Arsene Wenger watches as his team loses at home to Liverpool for the first time in 11 years. (Photo: Michael Regan/Getty Images)
As the ball looped slowly over Wojciech Szczesny's head on Saturday morning at the Emirates Stadium, you could practically feel the air being sucked out of Arsenal nation. By the time Luis Suarez applied the coup de grace for Liverpool in the 90th minute, empty seats dotted a stadium that not so long ago would have pulsed with believers until the final whistle.
Those believers, those loyalists that used to proudly boast 'in Arsene we trust,' have started to turn on their professor, and for the first time since Arsene Wenger arrived from Japan, the words 'sack' and 'resign' are being uttered in the same breath.
In some quarters, this might seem a little extreme, given the 2011-12 season is only a whopping three games deep; however, the Gunners' malaise runs far deeper than just three matches.
Since blowing the Carling Cup Final in late February to Birmingham City, Arsenal Football Club has been in a spiral that defies conventional wisdom, perhaps because the root cause defies the singular events we seen each weekend. The reason for this collapse is a lack belief.
The crazy thing about this deficiency: If anyone knows how to create a winning formula and belief within a squad, it is Arsene Wenger. When the Frenchman arrived in London he took over an Arsenal club that had lost its way. Within a year, he had kneaded it into one of the most fearsome units ever seen in English football. The fact that he's now floundering is hard to fathom, but it does come down to this simple equation.
To be a successful winning team, you need successful, winning players - players who never lack for belief.
Within the current squad there are individuals who have won trophies, but there is not one player who has won something with Arsenal. Cesc Fabregas and Gael Clichy were the last links to the culture of success that used to define the Gunners. Now, each have moved on to greener pastures. The reason they've left is fairly compelling and hurtful if you're a Gunner. They want to play for clubs that have a realistic chance of winning trophies.
Now when players - who in general are the most selfish people on the planet - start saying 'we want trophies' and feel they can't get them where they're at, it's time to start listening.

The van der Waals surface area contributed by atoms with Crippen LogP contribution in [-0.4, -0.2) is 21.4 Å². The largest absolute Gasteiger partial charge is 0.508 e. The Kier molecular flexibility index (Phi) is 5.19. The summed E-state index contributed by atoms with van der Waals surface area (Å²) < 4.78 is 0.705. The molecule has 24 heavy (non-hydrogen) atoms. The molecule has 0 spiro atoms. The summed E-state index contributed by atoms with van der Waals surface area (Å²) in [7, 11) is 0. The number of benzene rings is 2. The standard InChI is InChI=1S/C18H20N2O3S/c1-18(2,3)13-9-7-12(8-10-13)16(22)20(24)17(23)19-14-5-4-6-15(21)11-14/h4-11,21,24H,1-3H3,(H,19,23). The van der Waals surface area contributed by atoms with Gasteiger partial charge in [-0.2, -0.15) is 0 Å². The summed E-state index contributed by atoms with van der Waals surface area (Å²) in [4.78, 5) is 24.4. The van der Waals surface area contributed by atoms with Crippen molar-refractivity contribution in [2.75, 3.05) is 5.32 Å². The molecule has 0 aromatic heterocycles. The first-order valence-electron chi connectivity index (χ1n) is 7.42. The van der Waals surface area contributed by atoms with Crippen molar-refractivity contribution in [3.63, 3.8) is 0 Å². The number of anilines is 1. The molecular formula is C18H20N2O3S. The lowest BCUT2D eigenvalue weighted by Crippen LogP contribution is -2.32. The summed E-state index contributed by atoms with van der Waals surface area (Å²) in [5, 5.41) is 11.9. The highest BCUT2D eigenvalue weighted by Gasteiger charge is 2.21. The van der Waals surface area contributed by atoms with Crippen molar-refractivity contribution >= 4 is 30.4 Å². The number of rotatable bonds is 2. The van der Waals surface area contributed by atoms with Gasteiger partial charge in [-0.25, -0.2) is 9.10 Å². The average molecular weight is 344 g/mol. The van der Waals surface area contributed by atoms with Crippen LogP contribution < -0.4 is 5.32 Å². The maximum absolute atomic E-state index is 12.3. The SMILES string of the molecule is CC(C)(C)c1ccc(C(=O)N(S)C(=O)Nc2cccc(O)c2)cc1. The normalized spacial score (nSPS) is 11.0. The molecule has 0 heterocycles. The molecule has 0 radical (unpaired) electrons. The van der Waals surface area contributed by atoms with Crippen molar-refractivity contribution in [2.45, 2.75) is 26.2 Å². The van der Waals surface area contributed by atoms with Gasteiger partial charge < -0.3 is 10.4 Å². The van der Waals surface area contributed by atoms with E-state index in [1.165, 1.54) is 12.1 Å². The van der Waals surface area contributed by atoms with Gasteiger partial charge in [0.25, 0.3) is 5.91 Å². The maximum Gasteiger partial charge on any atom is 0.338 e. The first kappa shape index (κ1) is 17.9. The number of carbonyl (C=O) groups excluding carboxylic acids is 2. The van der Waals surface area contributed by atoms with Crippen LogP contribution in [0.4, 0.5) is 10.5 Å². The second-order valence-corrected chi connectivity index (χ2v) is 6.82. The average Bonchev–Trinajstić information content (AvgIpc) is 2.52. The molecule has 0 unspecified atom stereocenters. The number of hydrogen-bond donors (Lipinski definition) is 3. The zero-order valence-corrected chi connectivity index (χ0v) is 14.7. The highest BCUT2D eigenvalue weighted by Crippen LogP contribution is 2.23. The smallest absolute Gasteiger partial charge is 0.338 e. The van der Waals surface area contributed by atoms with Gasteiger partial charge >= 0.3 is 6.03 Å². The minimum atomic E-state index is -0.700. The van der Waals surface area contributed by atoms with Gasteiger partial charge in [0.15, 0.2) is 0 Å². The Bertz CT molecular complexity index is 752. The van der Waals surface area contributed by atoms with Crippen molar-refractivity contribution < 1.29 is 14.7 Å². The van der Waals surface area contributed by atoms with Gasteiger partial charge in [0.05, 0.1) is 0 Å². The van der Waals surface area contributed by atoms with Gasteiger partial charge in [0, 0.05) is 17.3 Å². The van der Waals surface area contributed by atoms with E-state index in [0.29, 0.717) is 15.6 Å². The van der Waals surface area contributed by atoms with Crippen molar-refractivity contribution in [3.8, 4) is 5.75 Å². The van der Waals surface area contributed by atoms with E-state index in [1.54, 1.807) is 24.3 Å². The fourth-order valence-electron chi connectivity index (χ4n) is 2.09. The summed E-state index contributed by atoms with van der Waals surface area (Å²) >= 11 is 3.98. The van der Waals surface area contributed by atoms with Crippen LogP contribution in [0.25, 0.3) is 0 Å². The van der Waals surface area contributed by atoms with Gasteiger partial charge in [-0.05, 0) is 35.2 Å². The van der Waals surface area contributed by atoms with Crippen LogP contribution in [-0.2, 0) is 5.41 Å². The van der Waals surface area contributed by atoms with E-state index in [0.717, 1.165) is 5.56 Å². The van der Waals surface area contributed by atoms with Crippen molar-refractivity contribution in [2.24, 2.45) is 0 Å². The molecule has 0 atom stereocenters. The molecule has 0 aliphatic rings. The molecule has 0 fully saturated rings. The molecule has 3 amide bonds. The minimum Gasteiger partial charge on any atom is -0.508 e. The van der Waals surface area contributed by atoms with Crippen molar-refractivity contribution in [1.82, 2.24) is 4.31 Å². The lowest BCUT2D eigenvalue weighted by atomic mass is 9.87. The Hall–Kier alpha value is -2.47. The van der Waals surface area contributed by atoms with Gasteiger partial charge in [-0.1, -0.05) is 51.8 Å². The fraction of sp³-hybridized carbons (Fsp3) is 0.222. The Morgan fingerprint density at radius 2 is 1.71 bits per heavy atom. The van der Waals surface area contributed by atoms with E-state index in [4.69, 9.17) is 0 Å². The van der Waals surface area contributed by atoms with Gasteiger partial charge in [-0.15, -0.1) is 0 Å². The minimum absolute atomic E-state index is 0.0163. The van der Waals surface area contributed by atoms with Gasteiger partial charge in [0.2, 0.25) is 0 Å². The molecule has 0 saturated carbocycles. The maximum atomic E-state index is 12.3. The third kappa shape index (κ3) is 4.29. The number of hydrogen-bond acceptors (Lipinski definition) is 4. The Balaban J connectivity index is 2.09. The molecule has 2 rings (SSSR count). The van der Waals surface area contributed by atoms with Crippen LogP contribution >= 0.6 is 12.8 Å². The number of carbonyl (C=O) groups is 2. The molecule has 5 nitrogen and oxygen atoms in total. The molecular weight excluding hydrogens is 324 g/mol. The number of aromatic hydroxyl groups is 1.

Wenger, though, is seemingly turning a deaf ear to all the noise that surrounds him. The fans have begged him to spend money, and they want him to spend on known quantities. They want players that can arrive in North London and become immediate impact performers; however, Wenger has continued his practice of spending money on unknowns.
Unfortunately, unknowns usually take time to develop, and Wenger has no more time. He's got to produce now, especially after third place in the Premiership was carelessly ceded to Manchester City during the last season's run-in.
After a narrow one-nil win last week against Udinese in their UEFA Champions League play-off, a harrowing journey to Italy will require a lot more bottle than the squad is currently exuding. With Wenger desperately searching for characters, his squad looks anorexic.
Of course there is always the possibility that a comprehensive display will see Udinese swept aside in Italy and that momentum will roar into Old Trafford next Sunday. But let's be realistic here.
After watching the Italians last week in London, Udinese are more than capable of beating Arsenal. Life without Champions League football would be an absolute disaster. A huge chunk of revenue disappears, let alone the ability to attract the kind of players who want to play Champions League football.
Wednesday will represent the most important 90 minutes Arsenal have played since the 2006 Champions League.
Regardless of Wednesday's result, moving forward to next Sunday, a point in Manchester would seem like a huge moral victory. That might happen, if Wenger parks the bus, but we know that isn't going to happen. Arsenal does not have the resources to achieve such a result. They'll travel north thinking of nothing but damage limitation.
Believers will look to Sunday as a chance to kick-start the campaign. Realists will know that it could be the beginning of the end. The Arsenal board will be acutely aware that knee-jerk reactions don't work (especially in the Premiership), though at this point, it's difficult to imagine any choice that would be truly knee-jerk. The decisions that need to happen have been six years in the making.